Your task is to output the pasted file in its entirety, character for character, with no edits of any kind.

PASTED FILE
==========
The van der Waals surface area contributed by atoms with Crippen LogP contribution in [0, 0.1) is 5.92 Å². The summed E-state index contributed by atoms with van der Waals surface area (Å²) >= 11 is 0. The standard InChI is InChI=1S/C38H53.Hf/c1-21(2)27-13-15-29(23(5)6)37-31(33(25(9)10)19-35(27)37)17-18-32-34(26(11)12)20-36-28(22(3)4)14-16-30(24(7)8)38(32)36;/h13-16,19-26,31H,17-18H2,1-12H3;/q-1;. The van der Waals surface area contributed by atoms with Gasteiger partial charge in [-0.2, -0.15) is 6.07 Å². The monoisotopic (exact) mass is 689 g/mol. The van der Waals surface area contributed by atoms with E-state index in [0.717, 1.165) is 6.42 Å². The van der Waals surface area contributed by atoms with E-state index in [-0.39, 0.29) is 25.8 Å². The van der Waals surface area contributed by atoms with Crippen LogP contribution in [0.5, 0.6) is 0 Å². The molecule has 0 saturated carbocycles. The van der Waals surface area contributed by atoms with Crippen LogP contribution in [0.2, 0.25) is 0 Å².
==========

The van der Waals surface area contributed by atoms with Crippen LogP contribution in [0, 0.1) is 5.92 Å². The summed E-state index contributed by atoms with van der Waals surface area (Å²) >= 11 is 0. The standard InChI is InChI=1S/C38H53.Hf/c1-21(2)27-13-15-29(23(5)6)37-31(33(25(9)10)19-35(27)37)17-18-32-34(26(11)12)20-36-28(22(3)4)14-16-30(24(7)8)38(32)36;/h13-16,19-26,31H,17-18H2,1-12H3;/q-1;. The van der Waals surface area contributed by atoms with Gasteiger partial charge in [-0.2, -0.15) is 6.07 Å². The monoisotopic (exact) mass is 689 g/mol. The van der Waals surface area contributed by atoms with E-state index in [0.717, 1.165) is 6.42 Å². The van der Waals surface area contributed by atoms with E-state index in [-0.39, 0.29) is 25.8 Å². The van der Waals surface area contributed by atoms with Crippen LogP contribution in [0.5, 0.6) is 0 Å². The molecule has 0 saturated carbocycles. The van der Waals surface area contributed by atoms with Crippen LogP contribution in [0.2, 0.25) is 0 Å².